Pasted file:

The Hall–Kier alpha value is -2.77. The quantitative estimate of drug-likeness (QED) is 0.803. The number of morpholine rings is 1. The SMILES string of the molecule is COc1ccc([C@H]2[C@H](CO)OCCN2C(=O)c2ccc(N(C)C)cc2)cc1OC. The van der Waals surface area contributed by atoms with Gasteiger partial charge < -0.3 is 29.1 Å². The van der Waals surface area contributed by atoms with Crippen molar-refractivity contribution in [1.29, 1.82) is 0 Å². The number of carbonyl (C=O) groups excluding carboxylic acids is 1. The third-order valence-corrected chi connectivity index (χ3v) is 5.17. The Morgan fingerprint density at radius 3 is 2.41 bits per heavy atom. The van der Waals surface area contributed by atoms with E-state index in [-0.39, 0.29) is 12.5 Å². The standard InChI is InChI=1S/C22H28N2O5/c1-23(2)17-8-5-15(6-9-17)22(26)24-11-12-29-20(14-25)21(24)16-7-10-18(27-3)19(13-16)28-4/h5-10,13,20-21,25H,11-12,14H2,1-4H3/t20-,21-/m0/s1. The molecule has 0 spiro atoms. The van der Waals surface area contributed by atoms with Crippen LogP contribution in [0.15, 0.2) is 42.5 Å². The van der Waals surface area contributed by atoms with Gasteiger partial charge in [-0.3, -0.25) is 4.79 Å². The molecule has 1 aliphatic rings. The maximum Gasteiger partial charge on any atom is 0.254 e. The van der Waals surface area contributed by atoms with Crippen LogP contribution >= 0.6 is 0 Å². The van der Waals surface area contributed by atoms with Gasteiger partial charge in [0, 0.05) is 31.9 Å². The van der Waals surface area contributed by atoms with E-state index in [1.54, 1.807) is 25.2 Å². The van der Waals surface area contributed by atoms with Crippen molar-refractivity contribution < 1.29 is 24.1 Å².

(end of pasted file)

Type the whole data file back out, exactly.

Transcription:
The Hall–Kier alpha value is -2.77. The quantitative estimate of drug-likeness (QED) is 0.803. The number of morpholine rings is 1. The SMILES string of the molecule is COc1ccc([C@H]2[C@H](CO)OCCN2C(=O)c2ccc(N(C)C)cc2)cc1OC. The van der Waals surface area contributed by atoms with Gasteiger partial charge < -0.3 is 29.1 Å². The van der Waals surface area contributed by atoms with Crippen molar-refractivity contribution in [1.29, 1.82) is 0 Å². The number of carbonyl (C=O) groups excluding carboxylic acids is 1. The third-order valence-corrected chi connectivity index (χ3v) is 5.17. The Morgan fingerprint density at radius 3 is 2.41 bits per heavy atom. The van der Waals surface area contributed by atoms with E-state index in [-0.39, 0.29) is 12.5 Å². The standard InChI is InChI=1S/C22H28N2O5/c1-23(2)17-8-5-15(6-9-17)22(26)24-11-12-29-20(14-25)21(24)16-7-10-18(27-3)19(13-16)28-4/h5-10,13,20-21,25H,11-12,14H2,1-4H3/t20-,21-/m0/s1. The molecule has 0 spiro atoms. The van der Waals surface area contributed by atoms with Crippen LogP contribution in [0.15, 0.2) is 42.5 Å². The van der Waals surface area contributed by atoms with Gasteiger partial charge in [-0.3, -0.25) is 4.79 Å². The molecule has 1 aliphatic rings. The maximum Gasteiger partial charge on any atom is 0.254 e. The van der Waals surface area contributed by atoms with Crippen LogP contribution >= 0.6 is 0 Å². The van der Waals surface area contributed by atoms with Gasteiger partial charge in [0, 0.05) is 31.9 Å². The van der Waals surface area contributed by atoms with E-state index in [1.54, 1.807) is 25.2 Å². The van der Waals surface area contributed by atoms with Crippen molar-refractivity contribution < 1.29 is 24.1 Å².